3-5 minutes, using a 36 triangle needle
It’s starting to shape up nicely now, although it’s still a little flat. As the fibres start coming together I can see some hole marks and lumps. As a result it isn’t looking particularly neat at this stage – it’s fuzzy in places and there are still some fold marks. Also, the ball is also starting to felt smaller now.
5-10 minutes, using a 38 triangle needle (finished at 9 minutes)
It likes the 38 triangle! As soon as I switch to this needle it starts responding very quickly, firming up and losing its holes and creases. It finishes smoothly and it feels like I now have a great deal of control over it. There’s no recovering from the slight flatness from earlier now – it’s too firmly felted for that – but other than this I’m very happy with the end result. If I had to do this again I would switch to the 38 after the 3 minute mark to avoid over-felting it into a flatter sphere – and if I had done that I would have been able to finish this ball even faster.
Cheviot responds really well to a 38 triangle – it’s a good idea to use a 36 just to get the shape started, but I would advise switching to a 36 at the earliest opportunity. However, once you get to this point you’ll find yourself working very swiftly. It’s a very responsive fibre that’s easy to control, gives neat results, doesn’t shed and lends itself to fast felting. It felts small, but not as small as others, and makes an excellent fibre for both novices and experts.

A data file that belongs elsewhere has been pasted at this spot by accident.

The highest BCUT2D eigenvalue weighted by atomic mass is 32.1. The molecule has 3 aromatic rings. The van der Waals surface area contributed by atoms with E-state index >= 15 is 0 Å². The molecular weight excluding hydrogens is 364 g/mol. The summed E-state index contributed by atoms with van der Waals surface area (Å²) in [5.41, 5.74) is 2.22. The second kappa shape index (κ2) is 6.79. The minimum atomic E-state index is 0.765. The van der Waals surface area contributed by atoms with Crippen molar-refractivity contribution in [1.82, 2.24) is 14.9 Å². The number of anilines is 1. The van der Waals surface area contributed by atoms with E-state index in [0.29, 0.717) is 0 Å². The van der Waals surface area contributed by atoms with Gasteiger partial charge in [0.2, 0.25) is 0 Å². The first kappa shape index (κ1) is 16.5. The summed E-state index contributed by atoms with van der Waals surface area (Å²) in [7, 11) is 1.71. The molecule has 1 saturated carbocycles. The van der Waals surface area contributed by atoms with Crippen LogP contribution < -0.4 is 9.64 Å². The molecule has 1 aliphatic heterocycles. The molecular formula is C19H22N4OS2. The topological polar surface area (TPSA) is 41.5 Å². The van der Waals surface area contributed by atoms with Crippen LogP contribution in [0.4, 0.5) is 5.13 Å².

If there is any criticism I can make about this fibre – and here I am really stretching – I would have to say that it’s so easy to use that it takes a little of the ‘wildness’ out of needle felting – that ragged wooliness that you get from working with more unusual fibres. But if that’s not what your art is about then this shouldn’t matter and is otherwise a must-have wool.
Similar fibres to Cheviot include English 56s, Charollais, New Zealand and Kent Romney.
Would You Create a whole model using this wool?
Yes, definitely – this wool can do anything. This is the little fibre that could. You want core shapes? Check. You want easy carving? Check. You want wire wrapping? Check. You want to make something small and fiddly? This is your guy. You want fibre to make hair ? Ah, pants. OK, it won’t do that so well. I mean it can, of course, but the way the fibres like to stick together results in clumping and weirdness. Best to be avoided for hair or long fur.
Please note that different clips may produce wool that differs from the description given above. All wool reviews are based on the quality of the clip I am using at the time of review.
Some photographs have been edited to ensure images represent the wool as true-to-life as possible, as apparently the ability to take accurate pictures of wool is not one of my strengths.